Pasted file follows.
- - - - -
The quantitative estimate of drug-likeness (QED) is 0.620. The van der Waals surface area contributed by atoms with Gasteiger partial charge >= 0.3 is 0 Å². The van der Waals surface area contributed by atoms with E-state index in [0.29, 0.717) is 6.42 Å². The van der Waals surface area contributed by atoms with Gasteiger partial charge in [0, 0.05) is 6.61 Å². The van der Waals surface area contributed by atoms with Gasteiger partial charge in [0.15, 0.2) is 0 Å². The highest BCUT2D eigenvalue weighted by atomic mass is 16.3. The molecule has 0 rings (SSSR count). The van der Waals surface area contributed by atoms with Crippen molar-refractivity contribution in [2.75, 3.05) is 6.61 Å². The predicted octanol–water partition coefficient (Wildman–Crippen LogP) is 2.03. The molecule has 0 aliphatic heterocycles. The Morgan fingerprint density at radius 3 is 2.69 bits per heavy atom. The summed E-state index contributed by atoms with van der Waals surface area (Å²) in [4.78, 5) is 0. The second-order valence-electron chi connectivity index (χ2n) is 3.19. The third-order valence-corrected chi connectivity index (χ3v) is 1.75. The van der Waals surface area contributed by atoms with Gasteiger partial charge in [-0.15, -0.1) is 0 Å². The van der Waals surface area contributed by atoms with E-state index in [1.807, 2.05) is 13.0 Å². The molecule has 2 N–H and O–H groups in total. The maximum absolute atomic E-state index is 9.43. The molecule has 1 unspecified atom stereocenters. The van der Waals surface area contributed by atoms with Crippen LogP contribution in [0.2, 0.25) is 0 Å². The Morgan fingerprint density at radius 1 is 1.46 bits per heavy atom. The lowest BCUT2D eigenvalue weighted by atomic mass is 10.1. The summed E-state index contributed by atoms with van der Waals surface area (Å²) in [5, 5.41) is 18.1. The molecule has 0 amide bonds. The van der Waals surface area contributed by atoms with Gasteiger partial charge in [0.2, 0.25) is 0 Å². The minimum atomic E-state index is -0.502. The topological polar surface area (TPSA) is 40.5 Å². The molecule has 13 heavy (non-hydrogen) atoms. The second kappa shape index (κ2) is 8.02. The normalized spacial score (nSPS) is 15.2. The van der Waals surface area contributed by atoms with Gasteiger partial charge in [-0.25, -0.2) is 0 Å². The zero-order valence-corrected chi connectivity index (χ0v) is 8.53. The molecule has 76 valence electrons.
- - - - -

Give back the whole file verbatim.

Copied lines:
The quantitative estimate of drug-likeness (QED) is 0.620. The van der Waals surface area contributed by atoms with Gasteiger partial charge >= 0.3 is 0 Å². The van der Waals surface area contributed by atoms with E-state index in [0.29, 0.717) is 6.42 Å². The van der Waals surface area contributed by atoms with Gasteiger partial charge in [0, 0.05) is 6.61 Å². The van der Waals surface area contributed by atoms with Gasteiger partial charge in [0.15, 0.2) is 0 Å². The highest BCUT2D eigenvalue weighted by atomic mass is 16.3. The molecule has 0 rings (SSSR count). The van der Waals surface area contributed by atoms with Crippen molar-refractivity contribution in [2.75, 3.05) is 6.61 Å². The predicted octanol–water partition coefficient (Wildman–Crippen LogP) is 2.03. The molecule has 0 aliphatic heterocycles. The Morgan fingerprint density at radius 3 is 2.69 bits per heavy atom. The summed E-state index contributed by atoms with van der Waals surface area (Å²) in [4.78, 5) is 0. The second-order valence-electron chi connectivity index (χ2n) is 3.19. The third-order valence-corrected chi connectivity index (χ3v) is 1.75. The van der Waals surface area contributed by atoms with Gasteiger partial charge in [-0.15, -0.1) is 0 Å². The van der Waals surface area contributed by atoms with E-state index in [1.807, 2.05) is 13.0 Å². The molecule has 2 N–H and O–H groups in total. The maximum absolute atomic E-state index is 9.43. The molecule has 1 unspecified atom stereocenters. The van der Waals surface area contributed by atoms with Crippen LogP contribution in [0.2, 0.25) is 0 Å². The Morgan fingerprint density at radius 1 is 1.46 bits per heavy atom. The lowest BCUT2D eigenvalue weighted by atomic mass is 10.1. The summed E-state index contributed by atoms with van der Waals surface area (Å²) in [5, 5.41) is 18.1. The molecule has 0 amide bonds. The van der Waals surface area contributed by atoms with Gasteiger partial charge in [0.2, 0.25) is 0 Å². The minimum atomic E-state index is -0.502. The topological polar surface area (TPSA) is 40.5 Å². The molecule has 13 heavy (non-hydrogen) atoms. The second kappa shape index (κ2) is 8.02. The normalized spacial score (nSPS) is 15.2. The van der Waals surface area contributed by atoms with Gasteiger partial charge in [-0.25, -0.2) is 0 Å². The zero-order valence-corrected chi connectivity index (χ0v) is 8.53. The molecule has 76 valence electrons.